Sometimes I wonder why so many first person puzzle games share such a similar aesthetic with Portal. I think it’s because the core idea of being trapped somewhere, needing to solve puzzles to escape, works so well - but I personally find it a little strange that all the agencies, laboratories and weird space prisons of the gaming multiverse all use the same white paint in their test chambers.
ReThink is another such white-walled prison that tests the player’s spacial awareness with increasingly difficult - and convoluted - puzzles. You play as a prisoner in the year 2275, a time when thieves, murderers and embezzlers alike can prove their worth to society by moving some lasers around and jumping far further than the average person. As with every game in this genre, things aren’t all they appear to be. Former inmates/test subjects have left notes hidden around the chambers, though they don’t really drop hints as much as they make sure the player is on the same page as the developers want them to be.
The main mechanic involves the player placing blocks that can redirect differently coloured lasers into the appropriate receptors. Think the Discouragement Redirection Cubes from Portal 2 but with more colours, and you can walk through the lasers without hurting yourself. The lasers have very little impact on each other, and differently coloured beams can cross with no change either way. However, if you redirect beams with one cube at a point where they cross the resultant beam will be a combination of the colours going in.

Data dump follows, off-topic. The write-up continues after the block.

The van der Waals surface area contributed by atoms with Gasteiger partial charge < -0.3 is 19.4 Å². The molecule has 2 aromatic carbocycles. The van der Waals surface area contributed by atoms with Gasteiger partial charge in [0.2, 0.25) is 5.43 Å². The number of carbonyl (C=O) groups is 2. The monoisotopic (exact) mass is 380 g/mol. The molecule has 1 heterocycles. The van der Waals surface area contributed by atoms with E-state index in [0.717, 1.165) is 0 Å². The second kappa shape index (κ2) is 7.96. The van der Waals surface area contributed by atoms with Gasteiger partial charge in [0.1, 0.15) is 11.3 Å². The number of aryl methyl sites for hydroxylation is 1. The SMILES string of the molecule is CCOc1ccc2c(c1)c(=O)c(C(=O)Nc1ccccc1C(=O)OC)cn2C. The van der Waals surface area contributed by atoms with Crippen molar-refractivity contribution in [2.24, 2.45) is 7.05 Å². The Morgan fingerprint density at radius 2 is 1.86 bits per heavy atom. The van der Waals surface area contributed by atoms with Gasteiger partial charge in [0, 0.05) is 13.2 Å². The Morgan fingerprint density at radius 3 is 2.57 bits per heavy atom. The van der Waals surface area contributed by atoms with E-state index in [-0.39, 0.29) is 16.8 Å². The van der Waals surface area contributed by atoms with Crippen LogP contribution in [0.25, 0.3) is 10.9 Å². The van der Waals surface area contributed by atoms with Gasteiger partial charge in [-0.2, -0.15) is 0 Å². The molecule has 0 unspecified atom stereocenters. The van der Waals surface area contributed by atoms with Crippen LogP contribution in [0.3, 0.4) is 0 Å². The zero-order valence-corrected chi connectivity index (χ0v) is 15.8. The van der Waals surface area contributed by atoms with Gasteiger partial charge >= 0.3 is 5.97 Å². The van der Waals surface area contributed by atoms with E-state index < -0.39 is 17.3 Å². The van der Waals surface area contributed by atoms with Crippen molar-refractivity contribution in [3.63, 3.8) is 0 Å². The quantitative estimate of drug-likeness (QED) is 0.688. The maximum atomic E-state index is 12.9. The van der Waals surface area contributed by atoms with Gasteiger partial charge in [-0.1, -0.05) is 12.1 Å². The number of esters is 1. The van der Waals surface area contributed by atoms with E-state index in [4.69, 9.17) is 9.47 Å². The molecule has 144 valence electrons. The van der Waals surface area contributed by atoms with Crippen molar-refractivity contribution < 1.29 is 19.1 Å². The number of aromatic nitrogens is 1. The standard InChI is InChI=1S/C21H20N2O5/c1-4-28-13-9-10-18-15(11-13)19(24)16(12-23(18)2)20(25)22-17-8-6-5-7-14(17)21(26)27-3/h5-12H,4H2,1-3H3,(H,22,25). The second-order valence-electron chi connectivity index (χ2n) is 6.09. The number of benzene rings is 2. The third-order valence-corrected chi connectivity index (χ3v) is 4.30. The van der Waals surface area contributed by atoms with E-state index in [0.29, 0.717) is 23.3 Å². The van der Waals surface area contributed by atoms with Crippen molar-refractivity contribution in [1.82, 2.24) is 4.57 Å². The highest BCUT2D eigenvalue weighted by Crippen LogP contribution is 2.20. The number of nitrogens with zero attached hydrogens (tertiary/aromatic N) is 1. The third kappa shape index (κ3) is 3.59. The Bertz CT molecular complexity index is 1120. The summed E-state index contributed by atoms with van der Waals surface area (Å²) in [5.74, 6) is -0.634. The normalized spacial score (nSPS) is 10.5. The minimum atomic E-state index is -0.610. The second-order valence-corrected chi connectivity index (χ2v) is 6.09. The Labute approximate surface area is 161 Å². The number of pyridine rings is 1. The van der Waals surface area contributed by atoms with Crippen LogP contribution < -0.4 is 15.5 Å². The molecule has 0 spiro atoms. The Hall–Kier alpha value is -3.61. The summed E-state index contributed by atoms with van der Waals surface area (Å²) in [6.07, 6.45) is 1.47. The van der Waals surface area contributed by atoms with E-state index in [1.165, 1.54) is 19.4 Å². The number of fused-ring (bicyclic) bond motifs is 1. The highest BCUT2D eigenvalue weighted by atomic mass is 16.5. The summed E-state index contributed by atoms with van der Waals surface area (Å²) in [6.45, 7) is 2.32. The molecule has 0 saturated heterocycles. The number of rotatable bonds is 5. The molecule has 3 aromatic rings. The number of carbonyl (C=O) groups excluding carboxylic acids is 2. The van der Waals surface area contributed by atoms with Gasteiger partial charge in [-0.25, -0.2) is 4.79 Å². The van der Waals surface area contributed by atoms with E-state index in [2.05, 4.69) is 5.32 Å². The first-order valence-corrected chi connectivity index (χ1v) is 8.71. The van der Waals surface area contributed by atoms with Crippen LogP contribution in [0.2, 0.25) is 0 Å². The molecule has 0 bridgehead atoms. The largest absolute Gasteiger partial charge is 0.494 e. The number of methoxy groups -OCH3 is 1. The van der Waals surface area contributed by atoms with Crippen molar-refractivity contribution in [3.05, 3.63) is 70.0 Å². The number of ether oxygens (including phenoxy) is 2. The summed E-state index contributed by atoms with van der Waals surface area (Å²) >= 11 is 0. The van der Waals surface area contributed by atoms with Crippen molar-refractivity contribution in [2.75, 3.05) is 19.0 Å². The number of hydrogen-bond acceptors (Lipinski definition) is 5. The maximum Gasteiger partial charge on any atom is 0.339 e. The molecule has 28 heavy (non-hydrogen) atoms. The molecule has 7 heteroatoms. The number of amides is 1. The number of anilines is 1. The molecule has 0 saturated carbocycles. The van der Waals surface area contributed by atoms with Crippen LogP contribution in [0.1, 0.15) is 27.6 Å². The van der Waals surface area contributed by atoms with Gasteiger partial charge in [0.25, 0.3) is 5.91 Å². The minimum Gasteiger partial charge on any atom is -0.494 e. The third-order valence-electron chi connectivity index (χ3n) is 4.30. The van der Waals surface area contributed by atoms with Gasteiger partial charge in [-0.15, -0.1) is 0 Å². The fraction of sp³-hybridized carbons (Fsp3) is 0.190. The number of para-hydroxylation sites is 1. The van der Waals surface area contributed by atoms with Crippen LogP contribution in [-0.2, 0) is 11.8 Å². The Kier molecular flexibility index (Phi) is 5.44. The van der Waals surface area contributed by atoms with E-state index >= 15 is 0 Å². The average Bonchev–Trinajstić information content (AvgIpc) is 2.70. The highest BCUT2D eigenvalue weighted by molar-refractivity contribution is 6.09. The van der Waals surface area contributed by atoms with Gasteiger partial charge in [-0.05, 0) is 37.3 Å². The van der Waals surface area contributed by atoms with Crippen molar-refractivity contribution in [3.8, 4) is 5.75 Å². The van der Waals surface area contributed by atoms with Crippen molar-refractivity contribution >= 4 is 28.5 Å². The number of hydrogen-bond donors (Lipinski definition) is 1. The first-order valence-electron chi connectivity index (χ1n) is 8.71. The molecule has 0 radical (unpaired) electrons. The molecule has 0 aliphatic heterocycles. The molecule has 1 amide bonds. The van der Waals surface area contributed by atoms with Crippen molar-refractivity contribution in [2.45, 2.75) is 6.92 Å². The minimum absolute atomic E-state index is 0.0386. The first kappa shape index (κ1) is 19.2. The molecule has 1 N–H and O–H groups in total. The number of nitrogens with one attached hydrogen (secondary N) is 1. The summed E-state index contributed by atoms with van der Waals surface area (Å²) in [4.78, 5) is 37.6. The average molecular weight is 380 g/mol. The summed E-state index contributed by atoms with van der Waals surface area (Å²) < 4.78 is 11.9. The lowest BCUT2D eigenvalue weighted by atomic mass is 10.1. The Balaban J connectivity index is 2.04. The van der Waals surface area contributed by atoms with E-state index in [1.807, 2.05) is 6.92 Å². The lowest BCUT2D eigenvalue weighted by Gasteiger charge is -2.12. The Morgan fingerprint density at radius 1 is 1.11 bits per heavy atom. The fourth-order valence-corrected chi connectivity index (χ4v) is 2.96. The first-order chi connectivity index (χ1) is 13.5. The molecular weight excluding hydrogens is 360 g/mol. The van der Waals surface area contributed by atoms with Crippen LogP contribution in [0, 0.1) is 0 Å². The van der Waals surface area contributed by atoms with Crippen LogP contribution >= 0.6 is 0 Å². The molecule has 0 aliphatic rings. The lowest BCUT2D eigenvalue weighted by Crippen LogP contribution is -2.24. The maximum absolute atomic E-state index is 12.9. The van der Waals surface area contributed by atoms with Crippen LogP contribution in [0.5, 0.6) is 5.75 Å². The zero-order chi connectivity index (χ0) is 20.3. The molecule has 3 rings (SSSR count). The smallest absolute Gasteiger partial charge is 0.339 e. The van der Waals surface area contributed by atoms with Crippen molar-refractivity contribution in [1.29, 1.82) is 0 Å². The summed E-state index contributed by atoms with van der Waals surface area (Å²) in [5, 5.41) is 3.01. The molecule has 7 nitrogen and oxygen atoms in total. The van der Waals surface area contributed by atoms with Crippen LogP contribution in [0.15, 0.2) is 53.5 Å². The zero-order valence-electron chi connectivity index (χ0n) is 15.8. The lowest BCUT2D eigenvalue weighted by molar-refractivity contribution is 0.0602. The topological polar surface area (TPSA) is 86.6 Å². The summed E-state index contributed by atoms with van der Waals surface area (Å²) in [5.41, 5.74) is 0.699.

For example, redirecting a blue and red beam will make a magenta beam, and redirecting green, blue and red will make white. This is limited to the primary colours, and I never had to combine a magenta beam with a cyan beam. There was also no way to split combined colours back down to their constituent parts. All of the challenge in the later game came from having a very specific solution in a large, hard-to-navigate room.
Two things made ReThink difficult to navigate: Firstly, the platforming was very loose and I very often found myself either jumping over or not quite making a platform. Secondly, some levels use the single most infuriating mechanic in the game: the floor lighting puzzles. These puzzles ask you to stand on all of the panels on the ground exactly once, and only stepping off on very specific places which ReThink does a terrible job of explaining. A thin red border that is barely visible unless you’re across the room because of the brightness of the floor is not really enough tutorial. Another factor that is not helpful is how sometimes the game just decides that you’ve activated the panel you’re standing on twice and resets the whole puzzle. That happened to me far too often and if I was doing something wrong I never worked out what it was.
The audio is a mixed bag, with the atmospheric music that really gives you one of the best insights into the world being overpowered by the foley. The footsteps especially sound completely unbalanced in comparison to the rest of the game, and I ended up turning the sound effects almost all the way down so I could hear the great soundtrack without the near constant sound of an elephant walking on a gravel path interrupting.
ReThink struggles with the same kind of thing that almost every game in this genre is hindered by critically: Portal (and Portal 2 by extension) exist, and so they always get compared. ReThink isn’t as clever or as challenging, its writing is slow and transparent and its mechanics aren’t as tight or intricate. But, it scratches an itch and it does so more than competently. I enjoyed playing it, and I’d recommend it to anyone who - like myself - has been through all the games that trickle out in this genre. ReThink doesn’t do anything I haven’t seen before, but that doesn’t make it any less satisfying when I solve a room I’d been stuck in.
ReThink (Reviewed on Windows)
The game is average, with an even mix of positives and negatives.
A competent puzzle game that struggles to live up to its inspirations, but worth playing for fans of the genre nonetheless.